While I was by the footbridge, I looked around at the terraces carved into the hillsides where the early miners set up their camps. I imagined what this place looked like in the early 1850s. The miners built their camps and worked the gravels, bringing out gold that had been collecting for thousands and thousands of years. I pictured all the trees on the steep canyon slopes being cut down for firewood and building materials. When the gold ran out and the miners left, this place was probably very barren. But the forest has renewed itself and it's now a scenic area.
From my several hikes in January, my legs were in good shape for today's return climb to the truck. Normally I have to take a few rest stops on my first hike up Euchre Bar Trail, but I made no stops today. If I could make a hike such as this two or three times a week, I'd be in exceptional shape. The early miners hiked trails like this all the time, but the benefits of exercise were offset by gunshot wounds, mining accidents, exposure, drowning, mule kicks, grizzly bear attacks, and the like. My biggest worry today was brushing against a poison oak plant.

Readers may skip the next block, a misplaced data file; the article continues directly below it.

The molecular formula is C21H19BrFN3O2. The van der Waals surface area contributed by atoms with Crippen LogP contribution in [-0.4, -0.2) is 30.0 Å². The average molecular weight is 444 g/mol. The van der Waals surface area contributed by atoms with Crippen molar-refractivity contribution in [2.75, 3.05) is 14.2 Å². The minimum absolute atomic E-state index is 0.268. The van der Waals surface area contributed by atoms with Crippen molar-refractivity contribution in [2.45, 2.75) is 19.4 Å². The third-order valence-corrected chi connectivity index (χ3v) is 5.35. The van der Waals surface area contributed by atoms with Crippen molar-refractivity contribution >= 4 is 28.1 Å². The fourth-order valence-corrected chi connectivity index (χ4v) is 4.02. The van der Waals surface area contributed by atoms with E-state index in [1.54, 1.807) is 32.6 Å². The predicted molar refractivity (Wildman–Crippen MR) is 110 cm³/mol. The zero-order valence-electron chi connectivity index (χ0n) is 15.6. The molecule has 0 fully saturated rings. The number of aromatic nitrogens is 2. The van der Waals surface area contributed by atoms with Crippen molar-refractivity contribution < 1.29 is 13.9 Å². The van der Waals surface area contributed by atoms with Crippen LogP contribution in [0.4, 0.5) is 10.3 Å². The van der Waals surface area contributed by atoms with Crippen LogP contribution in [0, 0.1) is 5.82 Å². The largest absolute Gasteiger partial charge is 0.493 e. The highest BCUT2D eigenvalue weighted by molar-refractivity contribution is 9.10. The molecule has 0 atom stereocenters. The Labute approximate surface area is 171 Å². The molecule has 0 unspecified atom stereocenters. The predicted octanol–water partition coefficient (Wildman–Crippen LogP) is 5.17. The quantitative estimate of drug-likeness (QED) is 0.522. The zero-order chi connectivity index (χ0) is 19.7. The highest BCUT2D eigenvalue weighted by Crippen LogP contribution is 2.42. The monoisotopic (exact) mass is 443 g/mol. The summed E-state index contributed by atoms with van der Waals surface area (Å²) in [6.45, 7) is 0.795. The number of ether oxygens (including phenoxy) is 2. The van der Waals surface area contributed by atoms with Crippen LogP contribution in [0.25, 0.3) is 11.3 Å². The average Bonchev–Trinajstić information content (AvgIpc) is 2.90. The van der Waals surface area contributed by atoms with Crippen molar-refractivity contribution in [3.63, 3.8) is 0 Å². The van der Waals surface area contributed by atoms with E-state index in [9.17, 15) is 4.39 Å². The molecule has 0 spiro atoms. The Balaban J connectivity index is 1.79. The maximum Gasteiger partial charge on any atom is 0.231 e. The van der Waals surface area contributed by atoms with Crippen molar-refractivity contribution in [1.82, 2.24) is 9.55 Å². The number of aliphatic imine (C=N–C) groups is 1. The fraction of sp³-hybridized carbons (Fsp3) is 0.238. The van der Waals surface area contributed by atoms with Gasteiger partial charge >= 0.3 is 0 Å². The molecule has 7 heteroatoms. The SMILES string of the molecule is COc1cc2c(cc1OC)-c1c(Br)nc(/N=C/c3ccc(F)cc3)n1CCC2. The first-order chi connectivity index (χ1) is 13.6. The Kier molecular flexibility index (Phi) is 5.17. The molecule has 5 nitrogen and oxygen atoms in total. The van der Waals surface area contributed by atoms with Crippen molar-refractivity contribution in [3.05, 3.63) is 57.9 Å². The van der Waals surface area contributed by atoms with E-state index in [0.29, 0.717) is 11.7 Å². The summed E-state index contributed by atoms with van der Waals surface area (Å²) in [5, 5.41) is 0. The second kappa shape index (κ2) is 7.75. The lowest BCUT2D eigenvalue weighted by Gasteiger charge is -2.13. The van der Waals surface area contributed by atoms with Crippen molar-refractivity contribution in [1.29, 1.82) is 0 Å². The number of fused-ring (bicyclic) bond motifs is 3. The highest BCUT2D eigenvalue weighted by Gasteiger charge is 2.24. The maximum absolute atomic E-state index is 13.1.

|Only about 1,000 feet (elevation drop) to the river!|
|People preparing to run the river|
|View upstream from the footbridge|